For three or four years, Musk endured relentless hounding at the hands of  these bullies. They went so far as to beat up a boy that Musk considered his best friend until the child agreed to stop hanging out with Musk. “Moreover, they got him—they got my best fucking friend to lure me out of hiding so they could beat me up,” Musk said. “And that fucking hurt.” While telling this part of the story, Musk’s eyes welled up and his voice quivered. “For some reason, they decided that I was it, and they were going to go after me nonstop. That’s what made growing up difficult. For a number of years there was no respite. You get chased around by gangs at school who tried to beat the shit out of me, and then I’d come home, and it would just be awful there as well. It was just like nonstop horrible.”

Musk spent the latter stages of his high school career at Pretoria Boys High School, where a growth spurt and the generally better behavior of the students made life more bearable. While a public school by definition, Pretoria Boys has functioned more like a private school for the last hundred years. It’s the place you send a young man to get him ready to attend Oxford or Cambridge. The boys from Musk’s class remember him as a likable, quiet, unspectacular student. “There were four or five boys that were considered the very brightest,” said Deon Prinsloo, who sat behind Elon in some classes. “Elon was not one of them.” Such comments were echoed by a half dozen boys who also noted that Musk’s lack of interest in sports left him isolated in the midst of an athletics-obsessed culture. “Honestly, there were just no signs that he was going to be a billionaire,”  aid Gideon Fourie, another classmate. “He was never in a leadership position at school. I was rather surprised to see what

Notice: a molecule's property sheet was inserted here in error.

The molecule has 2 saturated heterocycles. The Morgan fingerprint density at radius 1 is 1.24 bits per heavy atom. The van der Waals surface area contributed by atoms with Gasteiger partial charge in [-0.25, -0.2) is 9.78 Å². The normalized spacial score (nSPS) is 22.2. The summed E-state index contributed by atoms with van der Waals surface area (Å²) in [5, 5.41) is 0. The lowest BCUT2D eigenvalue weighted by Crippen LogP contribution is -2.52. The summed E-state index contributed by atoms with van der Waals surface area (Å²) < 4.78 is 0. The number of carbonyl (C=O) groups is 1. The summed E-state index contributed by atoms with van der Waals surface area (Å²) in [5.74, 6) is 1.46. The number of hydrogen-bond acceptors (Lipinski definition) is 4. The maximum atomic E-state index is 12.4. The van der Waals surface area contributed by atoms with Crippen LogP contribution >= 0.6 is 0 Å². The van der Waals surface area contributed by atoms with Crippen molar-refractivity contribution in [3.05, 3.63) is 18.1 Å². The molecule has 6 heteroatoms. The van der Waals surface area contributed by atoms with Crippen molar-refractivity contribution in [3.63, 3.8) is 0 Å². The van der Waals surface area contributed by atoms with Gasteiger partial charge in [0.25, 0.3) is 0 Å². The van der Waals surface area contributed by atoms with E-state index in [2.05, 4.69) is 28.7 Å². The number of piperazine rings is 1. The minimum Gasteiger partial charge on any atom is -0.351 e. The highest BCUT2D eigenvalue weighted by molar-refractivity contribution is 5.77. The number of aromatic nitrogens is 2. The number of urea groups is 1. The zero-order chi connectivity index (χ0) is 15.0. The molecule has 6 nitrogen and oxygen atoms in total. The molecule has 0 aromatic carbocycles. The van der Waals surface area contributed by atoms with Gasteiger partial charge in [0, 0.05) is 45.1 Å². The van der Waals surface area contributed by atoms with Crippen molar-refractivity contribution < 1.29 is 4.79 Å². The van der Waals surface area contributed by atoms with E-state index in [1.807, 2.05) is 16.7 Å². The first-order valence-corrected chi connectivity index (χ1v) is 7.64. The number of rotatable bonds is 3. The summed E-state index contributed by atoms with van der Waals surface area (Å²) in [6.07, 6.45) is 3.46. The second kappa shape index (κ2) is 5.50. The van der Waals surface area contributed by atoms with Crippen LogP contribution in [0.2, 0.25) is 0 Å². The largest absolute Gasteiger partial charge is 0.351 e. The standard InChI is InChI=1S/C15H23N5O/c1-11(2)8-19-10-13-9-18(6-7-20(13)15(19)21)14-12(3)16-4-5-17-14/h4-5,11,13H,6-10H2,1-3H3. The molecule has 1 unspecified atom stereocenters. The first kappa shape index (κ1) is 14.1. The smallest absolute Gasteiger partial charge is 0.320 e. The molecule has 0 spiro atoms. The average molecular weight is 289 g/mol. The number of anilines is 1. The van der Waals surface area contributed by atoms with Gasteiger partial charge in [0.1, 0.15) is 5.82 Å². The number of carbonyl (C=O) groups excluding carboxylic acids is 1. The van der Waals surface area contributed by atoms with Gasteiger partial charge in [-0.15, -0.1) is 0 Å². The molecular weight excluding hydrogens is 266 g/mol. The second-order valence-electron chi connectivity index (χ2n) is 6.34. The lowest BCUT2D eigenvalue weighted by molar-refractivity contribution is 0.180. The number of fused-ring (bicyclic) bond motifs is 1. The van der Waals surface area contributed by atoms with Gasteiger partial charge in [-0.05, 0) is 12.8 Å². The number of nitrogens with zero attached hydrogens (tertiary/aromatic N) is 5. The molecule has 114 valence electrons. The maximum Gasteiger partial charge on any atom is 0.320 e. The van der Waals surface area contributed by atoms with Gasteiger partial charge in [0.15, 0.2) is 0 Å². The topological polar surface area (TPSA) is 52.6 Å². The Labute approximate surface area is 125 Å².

has happened to him.”

“You can make billions of dollars for free,” he said. His boss told Musk to write up a report, which soon got passed up to the bank’s CEO, who promptly rejected the proposal, saying the bank had been burned on Brazilian and Argentinian debt before and didn’t want to mess with it again. “I tried to tell them that’s not the point,” Musk said. “The point is that it’s fucking backed by Uncle Sam. It doesn’t matter what the South Americans do. You cannot lose unless you think the U.S. Treasury is going to default. But they still didn’t do it, and I was stunned. Later in life, as I competed against the banks, I would think back to this moment, and it gave me confidence. All the bankers did was copy what everyone else did. If everyone else ran off a bloody cliff, they’d run right off a cliff with them. If there was a giant pile of gold sitting in the middle of the room and nobody was picking it up, they wouldn’t pick it up, either.”

Books, Uncategorized

When people ask me why I do not write for the mainstream, it reminds me of an incident that happened over a year ago. I mailed Psychology Today’s editor Hara Estroff Marano, saying that I would like to write on Asperger Syndrome. I am sharing this exchange, to illustrate why—much as I would like to—the effort is often not worth it for me. Contrary to what people believe, editors do respond (This is not true of Indian editors. They have poor personal standards.), and are not prejudiced against unknown writers at all.